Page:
REVIEW: THE BANKER

Samuel L. Jackson, Nia Long, Nicholas Hoult, and Anthony Mackie in The Banker (2020)

Starring

Samuel L. Jackson (Avengers Assemble)
Anthony Mackie (Avengers: Infinity War)
Nicholas Hoult (Dark Phoenix)
Nia Long (47 Meters Down: Uncaged)
Scott Daniel Johnson (Raising Dion)
Taylor Black (Dynasty)
Michael Harney (A Star Is Born)
Colm Meaney (Star Trek: DS9)
Paul Ben-Victor (Daredevil)
Jessie Usher (Sgaft)
Gregory Alan Williams (Brightburn)
Rhoda Griffis (Runaway Jury)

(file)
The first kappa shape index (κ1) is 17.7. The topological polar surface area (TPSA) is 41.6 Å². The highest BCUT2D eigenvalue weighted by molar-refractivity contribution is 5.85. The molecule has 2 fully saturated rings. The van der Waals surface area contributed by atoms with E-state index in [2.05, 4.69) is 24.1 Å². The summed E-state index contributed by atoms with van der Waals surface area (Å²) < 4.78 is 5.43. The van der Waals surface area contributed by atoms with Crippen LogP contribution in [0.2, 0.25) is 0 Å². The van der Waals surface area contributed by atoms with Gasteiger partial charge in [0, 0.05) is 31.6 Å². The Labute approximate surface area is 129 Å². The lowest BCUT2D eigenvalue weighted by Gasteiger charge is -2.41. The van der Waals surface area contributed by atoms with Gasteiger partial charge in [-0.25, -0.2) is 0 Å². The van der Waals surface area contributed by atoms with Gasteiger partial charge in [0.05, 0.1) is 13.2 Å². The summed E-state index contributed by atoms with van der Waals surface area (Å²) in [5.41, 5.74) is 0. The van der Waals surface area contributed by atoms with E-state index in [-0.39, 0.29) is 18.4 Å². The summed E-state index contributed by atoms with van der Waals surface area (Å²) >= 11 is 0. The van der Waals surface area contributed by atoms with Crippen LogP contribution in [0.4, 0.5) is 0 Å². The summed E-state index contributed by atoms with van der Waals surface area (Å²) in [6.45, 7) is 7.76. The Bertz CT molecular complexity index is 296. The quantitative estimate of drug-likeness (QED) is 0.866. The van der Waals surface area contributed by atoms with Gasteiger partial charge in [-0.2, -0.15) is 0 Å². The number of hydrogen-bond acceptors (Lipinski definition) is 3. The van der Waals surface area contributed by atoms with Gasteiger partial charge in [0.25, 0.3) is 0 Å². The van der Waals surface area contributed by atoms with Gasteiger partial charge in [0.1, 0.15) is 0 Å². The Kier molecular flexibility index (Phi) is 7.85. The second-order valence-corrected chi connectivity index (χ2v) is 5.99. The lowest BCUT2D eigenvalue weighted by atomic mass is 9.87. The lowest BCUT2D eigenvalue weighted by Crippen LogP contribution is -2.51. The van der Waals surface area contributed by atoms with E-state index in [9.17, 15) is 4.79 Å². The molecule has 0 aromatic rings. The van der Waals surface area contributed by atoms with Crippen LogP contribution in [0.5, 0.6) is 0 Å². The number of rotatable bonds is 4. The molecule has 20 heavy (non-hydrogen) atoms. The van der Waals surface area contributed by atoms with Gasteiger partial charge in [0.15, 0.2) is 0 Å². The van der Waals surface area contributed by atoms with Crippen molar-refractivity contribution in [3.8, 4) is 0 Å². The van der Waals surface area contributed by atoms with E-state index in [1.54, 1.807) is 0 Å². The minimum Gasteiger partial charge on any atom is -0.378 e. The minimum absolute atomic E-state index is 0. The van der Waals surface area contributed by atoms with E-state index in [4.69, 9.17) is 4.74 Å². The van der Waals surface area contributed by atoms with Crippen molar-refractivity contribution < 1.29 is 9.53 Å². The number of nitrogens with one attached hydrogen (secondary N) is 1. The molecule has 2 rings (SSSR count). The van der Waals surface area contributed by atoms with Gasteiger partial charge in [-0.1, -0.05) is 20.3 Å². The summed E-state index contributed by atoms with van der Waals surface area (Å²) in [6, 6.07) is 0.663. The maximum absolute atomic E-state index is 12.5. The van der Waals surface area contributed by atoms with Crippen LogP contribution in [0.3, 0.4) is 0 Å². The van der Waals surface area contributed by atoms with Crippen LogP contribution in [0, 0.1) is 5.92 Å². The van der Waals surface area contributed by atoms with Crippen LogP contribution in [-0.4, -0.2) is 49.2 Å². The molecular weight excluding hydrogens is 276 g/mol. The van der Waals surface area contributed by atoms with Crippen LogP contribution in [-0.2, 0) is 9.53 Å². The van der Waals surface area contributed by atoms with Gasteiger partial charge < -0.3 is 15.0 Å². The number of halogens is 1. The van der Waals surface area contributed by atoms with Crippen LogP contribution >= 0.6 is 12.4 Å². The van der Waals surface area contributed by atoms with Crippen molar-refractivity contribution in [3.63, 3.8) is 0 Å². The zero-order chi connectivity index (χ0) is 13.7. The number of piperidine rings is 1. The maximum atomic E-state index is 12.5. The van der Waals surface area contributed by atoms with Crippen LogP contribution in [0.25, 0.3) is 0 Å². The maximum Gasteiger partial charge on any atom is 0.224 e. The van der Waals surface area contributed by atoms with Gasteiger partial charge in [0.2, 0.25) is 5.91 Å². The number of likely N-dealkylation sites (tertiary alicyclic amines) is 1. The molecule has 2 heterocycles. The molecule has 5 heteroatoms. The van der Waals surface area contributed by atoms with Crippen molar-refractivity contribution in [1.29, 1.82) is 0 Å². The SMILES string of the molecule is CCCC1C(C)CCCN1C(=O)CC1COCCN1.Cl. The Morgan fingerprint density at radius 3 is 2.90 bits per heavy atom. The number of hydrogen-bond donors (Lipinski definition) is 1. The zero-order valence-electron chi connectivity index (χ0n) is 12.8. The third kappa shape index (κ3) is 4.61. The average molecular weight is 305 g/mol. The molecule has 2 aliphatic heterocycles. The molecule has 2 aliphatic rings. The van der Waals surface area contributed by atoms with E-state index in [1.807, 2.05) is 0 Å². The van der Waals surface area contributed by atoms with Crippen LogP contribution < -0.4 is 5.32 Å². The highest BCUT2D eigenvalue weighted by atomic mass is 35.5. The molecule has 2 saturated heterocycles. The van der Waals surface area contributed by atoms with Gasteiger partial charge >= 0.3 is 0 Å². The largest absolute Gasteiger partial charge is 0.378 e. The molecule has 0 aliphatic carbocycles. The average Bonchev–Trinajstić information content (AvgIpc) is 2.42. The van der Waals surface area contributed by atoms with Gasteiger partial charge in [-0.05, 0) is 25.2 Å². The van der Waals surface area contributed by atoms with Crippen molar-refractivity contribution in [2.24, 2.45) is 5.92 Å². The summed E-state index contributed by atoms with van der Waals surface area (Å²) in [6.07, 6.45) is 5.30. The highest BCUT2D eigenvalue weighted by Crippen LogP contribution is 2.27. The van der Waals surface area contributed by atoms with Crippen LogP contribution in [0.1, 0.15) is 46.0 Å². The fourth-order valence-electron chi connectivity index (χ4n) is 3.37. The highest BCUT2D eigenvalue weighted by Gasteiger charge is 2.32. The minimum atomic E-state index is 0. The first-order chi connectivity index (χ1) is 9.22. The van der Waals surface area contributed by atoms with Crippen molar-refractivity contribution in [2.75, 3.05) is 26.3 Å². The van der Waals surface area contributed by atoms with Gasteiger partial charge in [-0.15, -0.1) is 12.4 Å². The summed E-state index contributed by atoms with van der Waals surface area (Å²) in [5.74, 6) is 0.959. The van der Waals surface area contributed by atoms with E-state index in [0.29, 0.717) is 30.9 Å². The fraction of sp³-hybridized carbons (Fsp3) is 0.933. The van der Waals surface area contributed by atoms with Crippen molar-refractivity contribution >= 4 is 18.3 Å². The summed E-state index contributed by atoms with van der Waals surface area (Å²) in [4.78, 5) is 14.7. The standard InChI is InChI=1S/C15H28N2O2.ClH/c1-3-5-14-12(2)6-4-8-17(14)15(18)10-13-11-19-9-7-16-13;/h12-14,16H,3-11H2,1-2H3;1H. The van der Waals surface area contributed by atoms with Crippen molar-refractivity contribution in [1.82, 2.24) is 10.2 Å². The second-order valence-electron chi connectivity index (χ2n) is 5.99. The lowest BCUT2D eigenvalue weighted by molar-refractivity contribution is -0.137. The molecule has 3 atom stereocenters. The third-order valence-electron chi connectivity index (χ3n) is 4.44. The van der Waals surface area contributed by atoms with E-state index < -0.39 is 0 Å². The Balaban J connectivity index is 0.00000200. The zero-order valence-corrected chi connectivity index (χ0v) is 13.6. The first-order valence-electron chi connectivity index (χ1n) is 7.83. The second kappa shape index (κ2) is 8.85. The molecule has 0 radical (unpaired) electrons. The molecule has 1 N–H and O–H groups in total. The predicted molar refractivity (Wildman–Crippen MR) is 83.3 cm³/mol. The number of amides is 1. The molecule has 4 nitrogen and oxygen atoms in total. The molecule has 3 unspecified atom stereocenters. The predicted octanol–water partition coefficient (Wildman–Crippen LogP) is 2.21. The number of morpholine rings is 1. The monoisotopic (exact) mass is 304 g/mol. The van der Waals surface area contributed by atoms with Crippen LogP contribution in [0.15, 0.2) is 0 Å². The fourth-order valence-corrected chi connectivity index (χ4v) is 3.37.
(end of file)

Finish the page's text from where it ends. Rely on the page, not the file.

Samuel L. Jackson, Nia Long, Nicholas Hoult, and Anthony Mackie in The Banker (2020)Though an original idea in film certainly helps grow the medium out of the sequel/remake doldrums, not every movie has to break new ground in the way it tells its story. Sometimes traditional, A-B-C storytelling about something interesting and/or truthful can still inspire those who are watching. And inspiration, not innovation, is AppleTV+’s The Banker’s primary goal.Directed by Goerge Nolfi (The Adjustment Bureau) with considerable confidence (aided, no doubt, by Apple’s limitless checkbook), The Banker aims to not only transport the audience to another time but teach them a lesson as well. The tried-and-true traditional storytelling techniques thus make it more of a fun, expected ride rather than a preachy history lesson.The Banker centers around Bernard Garrett played with stoic seriousness by the usual live-wire Anthony Mackie. Garrett is a mathematical genius with the will and desire to apply said genius to the real estate world. There is only one problem: it’s the 1950s in America and Garrett is black. Even in Los Angeles, away from his rundown, segregated hometown in Texas, Garrett experiences the ingrained racism the United States has to offer. Even in his most brilliant suits and despite his calm, academic demeanor, buying white properties in LA becomes an endless battle. But after teaming up with the enigmatic Joe Morris (Samuel L Jackson), a successful black businessman who owns dozens of properties, Garrett decides to use white family friend and mathematical novice Matt Steiner (Nicholas Hoult) to be the public figurehead for business deals in LA, with Morris and Garrett acting as silent partners so the white residents of their buildings don’t know any different. It leads to a decade of successful real estate purchases in which Garrett and Morris become co-owners of hundreds of buildings in white-only areas, including the tallest commercial building in LA.But when Garrett wants to move back to Texas to help the black community acquire property, they realize the only way to successfully infiltrate the much more racist market is to own a bank. Thus Garrett and Morris’ clever scheme of using Steiner as a front for their business dealings takes on new challenges. For real estate is a cinch for Garrett and Morris but what do they know of banking? With everyone from local bigots to the federal government swirling around potential bank deals, Garrett is about to come across the biggest challenge of his life. As mentioned before, The Banker doesn’t break any new ground when it comes to presentation. It tells a very straightforward story and allows the cast to do the heavy lifting. Mackie is particularly good playing against type. Most popular as the wise-cracking sidekick to Captain America, Mackie’s somewhat forgotten dramatic chops get a refresher course as his straight man routine carries the film. Garrett’s no-nonsense nature and simmering passion is what gives the film its dramatic core. But it is also his quiet confidence that keeps the film measured; there is no room for melodrama here.z3t2cwzm1m341Mackie playing against type allows Samuel L Jackson to be more like himself as the charismatic foil to Garrett. Jackson, now in his 70s, is still as engaging and exciting to watch as ever and his cool guy routine isn’t out of place in this serious drama. Backing up the two leads is the always likable Nicholas Hoult as real estate/banking rookie Steiner and Nia Long as Garrett’s wife Eunice, who stands by her man with pride and fortitude, sometimes steering the action herself. Effortlessly transporting the audience to ’50s/’60s California and Texas, Apple’s considerable funds allow for the production design and costume design to perform a total transformation of the physical setting. Though their might be a little too much polish to make this feel like a lived-in environment, the seduction of shots of full city streets with period-specific cars and top of the line suits and dresses makes for engaging, if not beautiful, cinema.OIg1ybNRegardless of how it looks though, The Banker relies on what it says about our culture to carry the day and the film succeeds in speaking truth to power. Not only is the story inspiring for what occurred in the past, but it can serve as an example of how to move forward as well. In today’s society, where tribalism is becoming more and more acute and politics so polarizing, the dehumanization of entire groups can become all too real. The Banker shows that it isn’t the color of our skin or the money in our pockets that drives us but our own internal passion and industriousness. With brainpower and positivity comes results and, as Variety reported, the filmmakers “stand by the film and “its positive message of empowerment”.”5cnDFp6It is that dedication to empowerment that allows superb casting and production design to simply stand as icing on the cake. The Banker looks good but it feels good too. And upon its release, you should go out and watch it.